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  1. Caroline Gauffroy & Pierre Barrouillet (2014). Conditional Reasoning in Context: A Developmental Dual Processes Account. Thinking and Reasoning 20 (3):372-384.
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  2. Pierre Barrouillet & Catherine Thevenot (2013). On the Problem-Size Effect in Small Additions: Can We Really Discard Any Counting-Based Account? Cognition 128 (1):35-44.
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  3. Pierre Barrouillet & Valérie Camos (2009). Interference: Unique Source of Forgetting in Working Memory? Trends in Cognitive Sciences 13 (4):145-146.
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  4. Pierre Barrouillet & Valérie Camos (2007). The Time-Based Resource-Sharing Model of Working Memory. In Naoyuki Osaka, Robert H. Logie & Mark D'Esposito (eds.), The Cognitive Neuroscience of Working Memory. Oup Oxford. 59--80.
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  5. Henry Markovits & Pierre Barrouillet (2004). : Introduction: Why is Understanding the Development of Reasoning Important? Thinking and Reasoning 10 (2):113-121.
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  6. Professor Henry Markovits & Pierre Barrouillet (2004). Introduction: Why is Understanding the Development of Reasoning Important? Thinking and Reasoning 10 (2):113 – 121.
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  7. Nelly Grosset & Pierre Barrouillet (2003). On the Nature of Mental Models of Conditional: The Case of If , If Then , and Only If. Thinking and Reasoning 9 (4):289 – 306.
    It has recently been reported that forward inferences from if p then q sentences (i.e., from antecedent to consequent) were faster than backward inferences from consequent to antecedent (Barrouillet, Grosset, & Lecas, 2000). The standard mental model theory assumes that this directionality effect is a figural effect due to the order the information enters working memory, whereas we claim that it results from the nature of the mental models that represent oriented relations from hypothetical values introduced by the word If (...)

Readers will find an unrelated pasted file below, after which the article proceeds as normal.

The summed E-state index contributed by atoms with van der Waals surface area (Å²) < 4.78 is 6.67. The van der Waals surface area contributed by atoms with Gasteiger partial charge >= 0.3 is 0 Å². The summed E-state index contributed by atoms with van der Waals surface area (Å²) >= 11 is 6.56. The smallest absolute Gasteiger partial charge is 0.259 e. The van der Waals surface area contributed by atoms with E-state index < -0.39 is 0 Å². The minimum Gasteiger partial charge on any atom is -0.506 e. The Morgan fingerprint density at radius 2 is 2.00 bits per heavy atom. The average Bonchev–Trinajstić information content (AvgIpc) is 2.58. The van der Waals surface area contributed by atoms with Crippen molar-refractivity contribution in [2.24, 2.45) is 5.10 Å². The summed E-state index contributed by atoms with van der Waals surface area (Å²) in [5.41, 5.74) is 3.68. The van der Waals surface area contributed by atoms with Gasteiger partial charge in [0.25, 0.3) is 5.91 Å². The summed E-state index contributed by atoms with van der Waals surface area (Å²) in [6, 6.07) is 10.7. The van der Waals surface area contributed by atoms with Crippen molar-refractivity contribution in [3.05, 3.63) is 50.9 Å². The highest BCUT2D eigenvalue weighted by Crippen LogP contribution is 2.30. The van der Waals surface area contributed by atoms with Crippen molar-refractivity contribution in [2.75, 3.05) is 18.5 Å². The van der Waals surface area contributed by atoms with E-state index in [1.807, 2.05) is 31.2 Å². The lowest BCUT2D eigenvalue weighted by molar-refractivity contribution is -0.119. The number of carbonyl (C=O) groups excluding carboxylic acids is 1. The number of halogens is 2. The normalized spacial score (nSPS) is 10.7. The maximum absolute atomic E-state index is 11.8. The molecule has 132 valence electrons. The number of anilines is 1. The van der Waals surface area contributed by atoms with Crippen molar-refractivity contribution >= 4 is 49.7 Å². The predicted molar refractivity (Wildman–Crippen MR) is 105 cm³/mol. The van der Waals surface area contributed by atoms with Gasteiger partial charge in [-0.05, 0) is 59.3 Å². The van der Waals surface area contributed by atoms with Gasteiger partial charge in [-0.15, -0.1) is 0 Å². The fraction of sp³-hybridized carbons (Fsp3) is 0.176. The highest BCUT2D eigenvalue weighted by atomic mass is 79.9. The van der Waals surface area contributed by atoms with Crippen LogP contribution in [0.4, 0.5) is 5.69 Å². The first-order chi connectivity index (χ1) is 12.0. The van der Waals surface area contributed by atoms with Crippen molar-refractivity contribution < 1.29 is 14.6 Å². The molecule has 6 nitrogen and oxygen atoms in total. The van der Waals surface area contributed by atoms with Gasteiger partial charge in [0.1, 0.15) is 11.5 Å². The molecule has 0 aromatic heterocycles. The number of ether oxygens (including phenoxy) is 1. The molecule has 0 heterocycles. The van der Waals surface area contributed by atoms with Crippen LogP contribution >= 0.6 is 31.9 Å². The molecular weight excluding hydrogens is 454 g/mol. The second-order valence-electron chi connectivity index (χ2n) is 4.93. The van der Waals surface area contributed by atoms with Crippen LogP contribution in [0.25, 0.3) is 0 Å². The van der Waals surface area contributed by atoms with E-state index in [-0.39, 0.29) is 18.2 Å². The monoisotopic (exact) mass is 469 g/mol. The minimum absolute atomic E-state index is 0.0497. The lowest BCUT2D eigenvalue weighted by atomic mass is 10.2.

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  8. Pierre Barrouillet & Henry Markovits (2002). Is the Self-Organizing Consciousness Framework Compatible with Human Deductive Reasoning? Behavioral and Brain Sciences 25 (3):330-331.
    As stressed by Perruchet & Vinter, the SOC model echoes Johnson-Laird's mental model theory. Indeed, the latter rejects rule-based processing and assumes that reasoning is achieved through the manipulation of conscious representations. However, the mental model theory as well as its modified versions resorts to the abstraction of complex schemas and some form of implicit logic that seems incompatible with the SOC approach.
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  9. Pierre Barrouillet, Nelly Grosset & Jean-François Lecas (2000). Conditional Reasoning by Mental Models: Chronometric and Developmental Evidence. Cognition 75 (3):237-266.
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  10. Pierre Barrouillet & Jean-François Lecas (2000). Illusory Inferences From a Disjunction of Conditionals: A New Mental Models Account. Cognition 76 (2):167-173.
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  11. Pierre Barrouillet & Jean-Francois Lecas (1999). Mental Models in Conditional Reasoning and Working Memory. Thinking and Reasoning 5 (4):289 – 302.
    Johnson-Laird's mental models theory claims that reasoning is a semantic process of construction and manipulation of models in working memory of limited capacity. Accordingly, both a deduction and a given interpretation of a premise would be all the harder the higher the number of models they require. The purpose of the present experiment was twofold. First, it aimed to demonstrate that the interpretation of if...then conditional sentences in children (third, sixth, and ninth graders) evolves as a function of the number (...)
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